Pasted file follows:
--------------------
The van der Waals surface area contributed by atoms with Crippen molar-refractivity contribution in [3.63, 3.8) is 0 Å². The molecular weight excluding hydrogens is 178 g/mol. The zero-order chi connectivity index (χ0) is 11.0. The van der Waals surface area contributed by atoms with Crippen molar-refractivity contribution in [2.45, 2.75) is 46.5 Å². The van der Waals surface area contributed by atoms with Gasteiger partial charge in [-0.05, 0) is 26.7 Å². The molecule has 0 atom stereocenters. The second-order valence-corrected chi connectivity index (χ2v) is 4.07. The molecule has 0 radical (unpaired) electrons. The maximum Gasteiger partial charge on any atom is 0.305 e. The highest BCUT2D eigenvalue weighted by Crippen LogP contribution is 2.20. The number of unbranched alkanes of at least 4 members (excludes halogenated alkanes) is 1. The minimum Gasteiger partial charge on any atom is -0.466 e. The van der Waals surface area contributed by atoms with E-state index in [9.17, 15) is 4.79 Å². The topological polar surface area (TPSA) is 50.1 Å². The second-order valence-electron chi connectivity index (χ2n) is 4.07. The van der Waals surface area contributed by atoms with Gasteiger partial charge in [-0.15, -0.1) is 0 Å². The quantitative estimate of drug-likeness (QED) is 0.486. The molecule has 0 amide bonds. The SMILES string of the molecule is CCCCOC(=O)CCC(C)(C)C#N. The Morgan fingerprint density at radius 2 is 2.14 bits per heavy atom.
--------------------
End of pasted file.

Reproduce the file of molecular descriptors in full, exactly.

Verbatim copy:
The van der Waals surface area contributed by atoms with Crippen molar-refractivity contribution in [3.63, 3.8) is 0 Å². The molecular weight excluding hydrogens is 178 g/mol. The zero-order chi connectivity index (χ0) is 11.0. The van der Waals surface area contributed by atoms with Crippen molar-refractivity contribution in [2.45, 2.75) is 46.5 Å². The van der Waals surface area contributed by atoms with Gasteiger partial charge in [-0.05, 0) is 26.7 Å². The molecule has 0 atom stereocenters. The second-order valence-corrected chi connectivity index (χ2v) is 4.07. The molecule has 0 radical (unpaired) electrons. The maximum Gasteiger partial charge on any atom is 0.305 e. The highest BCUT2D eigenvalue weighted by Crippen LogP contribution is 2.20. The number of unbranched alkanes of at least 4 members (excludes halogenated alkanes) is 1. The minimum Gasteiger partial charge on any atom is -0.466 e. The van der Waals surface area contributed by atoms with E-state index in [9.17, 15) is 4.79 Å². The topological polar surface area (TPSA) is 50.1 Å². The second-order valence-electron chi connectivity index (χ2n) is 4.07. The van der Waals surface area contributed by atoms with Gasteiger partial charge in [-0.15, -0.1) is 0 Å². The quantitative estimate of drug-likeness (QED) is 0.486. The molecule has 0 amide bonds. The SMILES string of the molecule is CCCCOC(=O)CCC(C)(C)C#N. The Morgan fingerprint density at radius 2 is 2.14 bits per heavy atom.